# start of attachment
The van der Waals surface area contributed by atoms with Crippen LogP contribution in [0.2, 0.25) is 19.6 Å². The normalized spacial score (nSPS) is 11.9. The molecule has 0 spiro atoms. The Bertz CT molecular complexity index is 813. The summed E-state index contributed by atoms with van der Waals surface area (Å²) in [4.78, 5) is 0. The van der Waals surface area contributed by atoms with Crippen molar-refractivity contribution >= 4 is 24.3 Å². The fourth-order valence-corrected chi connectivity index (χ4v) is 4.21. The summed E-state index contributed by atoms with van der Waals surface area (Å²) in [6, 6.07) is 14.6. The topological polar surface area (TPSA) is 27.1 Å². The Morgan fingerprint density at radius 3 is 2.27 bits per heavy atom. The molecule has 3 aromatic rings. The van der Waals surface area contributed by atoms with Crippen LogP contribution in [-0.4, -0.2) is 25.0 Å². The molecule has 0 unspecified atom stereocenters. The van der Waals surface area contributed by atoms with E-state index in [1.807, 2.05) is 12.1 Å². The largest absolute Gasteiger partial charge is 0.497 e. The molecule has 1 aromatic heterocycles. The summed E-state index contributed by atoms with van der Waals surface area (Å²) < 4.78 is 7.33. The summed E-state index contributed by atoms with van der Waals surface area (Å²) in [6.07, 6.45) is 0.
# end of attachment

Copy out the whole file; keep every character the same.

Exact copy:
The van der Waals surface area contributed by atoms with Crippen LogP contribution in [0.2, 0.25) is 19.6 Å². The normalized spacial score (nSPS) is 11.9. The molecule has 0 spiro atoms. The Bertz CT molecular complexity index is 813. The summed E-state index contributed by atoms with van der Waals surface area (Å²) in [4.78, 5) is 0. The van der Waals surface area contributed by atoms with Crippen molar-refractivity contribution >= 4 is 24.3 Å². The fourth-order valence-corrected chi connectivity index (χ4v) is 4.21. The summed E-state index contributed by atoms with van der Waals surface area (Å²) in [6, 6.07) is 14.6. The topological polar surface area (TPSA) is 27.1 Å². The Morgan fingerprint density at radius 3 is 2.27 bits per heavy atom. The molecule has 3 aromatic rings. The van der Waals surface area contributed by atoms with Crippen LogP contribution in [-0.4, -0.2) is 25.0 Å². The molecule has 0 unspecified atom stereocenters. The van der Waals surface area contributed by atoms with E-state index in [1.807, 2.05) is 12.1 Å². The largest absolute Gasteiger partial charge is 0.497 e. The molecule has 1 aromatic heterocycles. The summed E-state index contributed by atoms with van der Waals surface area (Å²) < 4.78 is 7.33. The summed E-state index contributed by atoms with van der Waals surface area (Å²) in [6.07, 6.45) is 0.